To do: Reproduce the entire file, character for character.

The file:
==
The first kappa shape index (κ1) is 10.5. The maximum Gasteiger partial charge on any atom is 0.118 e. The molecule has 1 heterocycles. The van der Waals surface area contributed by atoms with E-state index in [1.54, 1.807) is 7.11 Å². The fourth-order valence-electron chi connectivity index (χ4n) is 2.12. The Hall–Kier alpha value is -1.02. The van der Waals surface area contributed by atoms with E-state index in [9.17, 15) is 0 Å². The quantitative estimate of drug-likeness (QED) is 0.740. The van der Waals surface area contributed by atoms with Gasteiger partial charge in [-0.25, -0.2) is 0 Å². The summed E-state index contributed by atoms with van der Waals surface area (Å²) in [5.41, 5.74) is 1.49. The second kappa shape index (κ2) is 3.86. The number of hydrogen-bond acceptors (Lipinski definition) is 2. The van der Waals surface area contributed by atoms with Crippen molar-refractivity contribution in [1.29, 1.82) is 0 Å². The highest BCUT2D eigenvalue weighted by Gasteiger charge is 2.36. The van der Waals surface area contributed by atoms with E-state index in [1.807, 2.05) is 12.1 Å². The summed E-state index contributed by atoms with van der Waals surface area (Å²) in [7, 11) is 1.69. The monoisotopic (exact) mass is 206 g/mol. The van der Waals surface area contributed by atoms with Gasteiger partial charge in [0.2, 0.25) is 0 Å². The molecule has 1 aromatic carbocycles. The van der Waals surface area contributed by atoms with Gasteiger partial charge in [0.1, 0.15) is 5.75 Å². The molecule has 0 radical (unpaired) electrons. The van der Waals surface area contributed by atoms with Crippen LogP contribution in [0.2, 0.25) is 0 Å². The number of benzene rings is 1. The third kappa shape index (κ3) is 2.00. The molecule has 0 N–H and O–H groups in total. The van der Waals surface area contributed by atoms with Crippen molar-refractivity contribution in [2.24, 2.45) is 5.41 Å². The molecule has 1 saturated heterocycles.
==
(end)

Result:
The first kappa shape index (κ1) is 10.5. The maximum Gasteiger partial charge on any atom is 0.118 e. The molecule has 1 heterocycles. The van der Waals surface area contributed by atoms with E-state index in [1.54, 1.807) is 7.11 Å². The fourth-order valence-electron chi connectivity index (χ4n) is 2.12. The Hall–Kier alpha value is -1.02. The van der Waals surface area contributed by atoms with E-state index in [9.17, 15) is 0 Å². The quantitative estimate of drug-likeness (QED) is 0.740. The van der Waals surface area contributed by atoms with Gasteiger partial charge in [-0.25, -0.2) is 0 Å². The summed E-state index contributed by atoms with van der Waals surface area (Å²) in [5.41, 5.74) is 1.49. The second kappa shape index (κ2) is 3.86. The number of hydrogen-bond acceptors (Lipinski definition) is 2. The van der Waals surface area contributed by atoms with Crippen molar-refractivity contribution in [1.29, 1.82) is 0 Å². The highest BCUT2D eigenvalue weighted by Gasteiger charge is 2.36. The van der Waals surface area contributed by atoms with E-state index in [1.807, 2.05) is 12.1 Å². The summed E-state index contributed by atoms with van der Waals surface area (Å²) in [7, 11) is 1.69. The monoisotopic (exact) mass is 206 g/mol. The van der Waals surface area contributed by atoms with Gasteiger partial charge in [0.2, 0.25) is 0 Å². The molecule has 1 aromatic carbocycles. The van der Waals surface area contributed by atoms with Gasteiger partial charge in [0.1, 0.15) is 5.75 Å². The molecule has 0 radical (unpaired) electrons. The van der Waals surface area contributed by atoms with Crippen LogP contribution in [0.2, 0.25) is 0 Å². The number of benzene rings is 1. The third kappa shape index (κ3) is 2.00. The molecule has 0 N–H and O–H groups in total. The van der Waals surface area contributed by atoms with Crippen molar-refractivity contribution in [2.24, 2.45) is 5.41 Å². The molecule has 1 saturated heterocycles.